Parents who lose a child under the age of 18, including stillbirths, will now have the legal right to two week’s paid leave from work after the creation of “Jack’s Law”.
The campaign to introduce statutory parental bereavement leave was led by Lucy Herd after her 23-month-old son Jack drowned in a garden pond 10 years ago.
Following the tragedy, Ms Herd discovered that Jack’s father was only legally entitled to three days off work to grieve, one of which had to be used for the funeral.
Jack Herd died just before his second birthday
She told talkRADIO’s Julia Hartley-Brewer she was “completely overwhelmed” when she found out the new legislation, which comes into force in April, is to be named in memory of her son.
“When I started this out, I had to make a positive in Jack’s memory, it was always about making something good out of something so horrible,” she said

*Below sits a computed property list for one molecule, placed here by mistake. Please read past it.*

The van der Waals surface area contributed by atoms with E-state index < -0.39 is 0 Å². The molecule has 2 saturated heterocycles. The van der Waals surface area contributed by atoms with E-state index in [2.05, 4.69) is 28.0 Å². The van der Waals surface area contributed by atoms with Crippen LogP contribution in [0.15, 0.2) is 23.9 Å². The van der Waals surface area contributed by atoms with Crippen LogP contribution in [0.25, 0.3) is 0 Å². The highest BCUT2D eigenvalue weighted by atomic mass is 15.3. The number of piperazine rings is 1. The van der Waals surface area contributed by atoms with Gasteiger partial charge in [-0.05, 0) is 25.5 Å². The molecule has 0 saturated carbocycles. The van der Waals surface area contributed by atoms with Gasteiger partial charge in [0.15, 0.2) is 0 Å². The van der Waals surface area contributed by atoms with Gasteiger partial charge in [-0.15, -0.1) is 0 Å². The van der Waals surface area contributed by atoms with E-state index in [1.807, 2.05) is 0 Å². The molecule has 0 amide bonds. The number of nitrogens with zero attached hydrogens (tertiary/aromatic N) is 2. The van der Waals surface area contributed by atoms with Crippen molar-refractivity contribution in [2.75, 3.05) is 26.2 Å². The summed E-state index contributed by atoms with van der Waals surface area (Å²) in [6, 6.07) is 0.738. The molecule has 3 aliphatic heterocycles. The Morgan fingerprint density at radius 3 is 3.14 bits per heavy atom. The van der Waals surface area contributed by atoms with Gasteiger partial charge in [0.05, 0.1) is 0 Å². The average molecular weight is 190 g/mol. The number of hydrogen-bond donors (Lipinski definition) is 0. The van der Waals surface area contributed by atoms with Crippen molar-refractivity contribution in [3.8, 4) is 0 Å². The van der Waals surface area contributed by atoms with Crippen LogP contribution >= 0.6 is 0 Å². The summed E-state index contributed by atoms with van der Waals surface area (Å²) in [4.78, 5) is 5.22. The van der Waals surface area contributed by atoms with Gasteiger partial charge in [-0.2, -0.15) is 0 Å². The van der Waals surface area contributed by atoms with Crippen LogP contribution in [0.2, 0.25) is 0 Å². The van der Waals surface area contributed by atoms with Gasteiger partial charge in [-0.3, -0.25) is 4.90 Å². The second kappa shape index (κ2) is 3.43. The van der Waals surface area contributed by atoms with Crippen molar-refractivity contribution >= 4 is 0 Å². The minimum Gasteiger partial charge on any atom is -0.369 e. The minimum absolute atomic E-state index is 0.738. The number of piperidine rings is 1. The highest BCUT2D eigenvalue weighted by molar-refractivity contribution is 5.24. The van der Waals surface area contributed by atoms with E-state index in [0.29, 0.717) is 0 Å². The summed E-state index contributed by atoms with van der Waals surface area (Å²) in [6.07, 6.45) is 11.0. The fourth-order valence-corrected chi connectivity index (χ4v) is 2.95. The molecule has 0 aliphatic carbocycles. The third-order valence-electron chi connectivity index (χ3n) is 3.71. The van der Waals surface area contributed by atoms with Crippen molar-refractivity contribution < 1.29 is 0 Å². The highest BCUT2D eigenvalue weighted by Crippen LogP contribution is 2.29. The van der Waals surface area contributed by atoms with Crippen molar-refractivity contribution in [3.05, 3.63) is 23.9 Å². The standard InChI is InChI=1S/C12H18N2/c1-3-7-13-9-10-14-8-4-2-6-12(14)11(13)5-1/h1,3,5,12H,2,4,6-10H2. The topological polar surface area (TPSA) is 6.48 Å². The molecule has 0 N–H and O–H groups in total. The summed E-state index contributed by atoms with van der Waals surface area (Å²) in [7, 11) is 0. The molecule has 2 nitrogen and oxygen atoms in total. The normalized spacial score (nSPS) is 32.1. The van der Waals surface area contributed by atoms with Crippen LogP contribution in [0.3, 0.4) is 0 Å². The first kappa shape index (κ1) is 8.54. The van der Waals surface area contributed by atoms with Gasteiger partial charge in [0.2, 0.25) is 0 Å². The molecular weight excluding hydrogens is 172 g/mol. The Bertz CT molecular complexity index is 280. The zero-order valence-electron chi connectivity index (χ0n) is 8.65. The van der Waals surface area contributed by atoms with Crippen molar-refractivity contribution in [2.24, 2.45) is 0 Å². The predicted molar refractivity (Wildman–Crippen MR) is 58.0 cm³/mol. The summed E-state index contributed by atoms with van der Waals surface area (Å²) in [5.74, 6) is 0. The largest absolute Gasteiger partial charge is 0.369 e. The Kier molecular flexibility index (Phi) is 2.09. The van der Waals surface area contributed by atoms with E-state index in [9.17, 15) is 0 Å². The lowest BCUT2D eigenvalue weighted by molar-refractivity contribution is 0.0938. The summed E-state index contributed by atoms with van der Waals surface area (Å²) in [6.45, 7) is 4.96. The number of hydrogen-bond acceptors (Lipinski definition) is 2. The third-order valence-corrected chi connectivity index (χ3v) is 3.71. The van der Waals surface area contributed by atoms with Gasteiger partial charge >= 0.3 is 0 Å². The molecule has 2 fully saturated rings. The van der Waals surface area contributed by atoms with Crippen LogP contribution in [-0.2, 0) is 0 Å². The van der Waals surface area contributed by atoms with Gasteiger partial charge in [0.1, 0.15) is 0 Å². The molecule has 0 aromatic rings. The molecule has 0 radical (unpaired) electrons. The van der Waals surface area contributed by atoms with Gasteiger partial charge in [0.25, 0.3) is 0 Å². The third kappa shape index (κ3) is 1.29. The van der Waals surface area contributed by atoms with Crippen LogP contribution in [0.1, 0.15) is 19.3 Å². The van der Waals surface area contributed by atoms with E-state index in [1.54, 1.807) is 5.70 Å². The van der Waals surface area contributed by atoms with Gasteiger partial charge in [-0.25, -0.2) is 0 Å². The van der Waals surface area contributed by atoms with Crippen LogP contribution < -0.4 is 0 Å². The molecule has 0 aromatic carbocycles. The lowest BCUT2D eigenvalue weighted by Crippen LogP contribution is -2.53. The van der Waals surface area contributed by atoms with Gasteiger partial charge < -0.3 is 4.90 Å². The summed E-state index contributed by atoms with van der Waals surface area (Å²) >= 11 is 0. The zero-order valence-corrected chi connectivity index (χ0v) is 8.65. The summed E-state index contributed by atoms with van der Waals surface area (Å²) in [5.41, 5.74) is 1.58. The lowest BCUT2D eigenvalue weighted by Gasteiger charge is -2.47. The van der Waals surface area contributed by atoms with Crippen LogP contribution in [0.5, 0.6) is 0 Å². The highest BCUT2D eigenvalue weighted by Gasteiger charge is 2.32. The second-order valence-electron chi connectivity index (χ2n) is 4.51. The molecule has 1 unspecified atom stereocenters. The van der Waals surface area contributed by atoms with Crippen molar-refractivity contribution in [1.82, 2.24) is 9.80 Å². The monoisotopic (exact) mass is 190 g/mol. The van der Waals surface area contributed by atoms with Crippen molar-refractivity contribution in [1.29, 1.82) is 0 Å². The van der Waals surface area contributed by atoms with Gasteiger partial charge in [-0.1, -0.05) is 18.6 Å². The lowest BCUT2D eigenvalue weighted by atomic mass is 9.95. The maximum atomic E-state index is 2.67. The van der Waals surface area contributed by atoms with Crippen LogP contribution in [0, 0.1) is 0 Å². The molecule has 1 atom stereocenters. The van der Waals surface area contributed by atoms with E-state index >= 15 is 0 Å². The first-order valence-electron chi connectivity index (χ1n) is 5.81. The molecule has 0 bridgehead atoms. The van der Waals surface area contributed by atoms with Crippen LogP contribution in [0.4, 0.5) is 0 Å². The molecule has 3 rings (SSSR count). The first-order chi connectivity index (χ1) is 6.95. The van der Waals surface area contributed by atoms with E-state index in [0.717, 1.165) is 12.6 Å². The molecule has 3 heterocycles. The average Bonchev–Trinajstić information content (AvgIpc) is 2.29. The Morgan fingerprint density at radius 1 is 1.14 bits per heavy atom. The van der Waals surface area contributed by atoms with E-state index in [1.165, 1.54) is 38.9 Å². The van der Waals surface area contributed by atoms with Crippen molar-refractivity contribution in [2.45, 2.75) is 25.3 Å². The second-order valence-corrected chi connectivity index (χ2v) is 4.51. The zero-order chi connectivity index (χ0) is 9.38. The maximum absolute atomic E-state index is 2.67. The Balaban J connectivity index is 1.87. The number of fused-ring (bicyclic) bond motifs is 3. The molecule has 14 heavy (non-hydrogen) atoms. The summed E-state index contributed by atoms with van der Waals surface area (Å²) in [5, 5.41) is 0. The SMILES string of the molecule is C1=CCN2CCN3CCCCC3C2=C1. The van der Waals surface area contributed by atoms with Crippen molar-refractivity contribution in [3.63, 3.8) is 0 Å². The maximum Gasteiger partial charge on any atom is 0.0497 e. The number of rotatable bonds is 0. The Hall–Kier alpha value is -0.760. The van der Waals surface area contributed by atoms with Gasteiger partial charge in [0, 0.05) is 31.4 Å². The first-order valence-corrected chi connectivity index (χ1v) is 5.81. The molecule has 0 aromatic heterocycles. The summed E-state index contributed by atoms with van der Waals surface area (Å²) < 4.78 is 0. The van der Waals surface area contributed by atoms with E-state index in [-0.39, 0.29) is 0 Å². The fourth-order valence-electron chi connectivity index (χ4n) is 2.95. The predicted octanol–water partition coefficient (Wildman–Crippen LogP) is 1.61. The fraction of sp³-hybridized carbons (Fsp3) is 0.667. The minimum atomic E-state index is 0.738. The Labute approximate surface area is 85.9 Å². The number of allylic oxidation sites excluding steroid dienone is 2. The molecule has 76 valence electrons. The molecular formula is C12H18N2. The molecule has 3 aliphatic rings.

She also called for more work to be done to “break down the taboo around grief and bereavement”.
“Everybody deals with grief differently, there is no right way, there is no wrong way to deal with grief – we’re all unique with bereavement.
“But what I’m pleased to say is that hopefully now, if anything tragic like that happens within a family, they will be able to go to their employer and say ‘I need to take time off’ and not have to have the worry of them turning round and saying ‘take it as sick leave or take it as holiday leave.’”
WATCH: Business Secretary Andrea Leadsom welcomes the new law
Business Secretary Andrea Leadsom said the move was “very welcomed”.
She told Julia: “It’s absolutely right that parents who suffer from the death of a child or a stillbirth have the chance to grieve properly.”
Watch Lucy Herd's full interview here.
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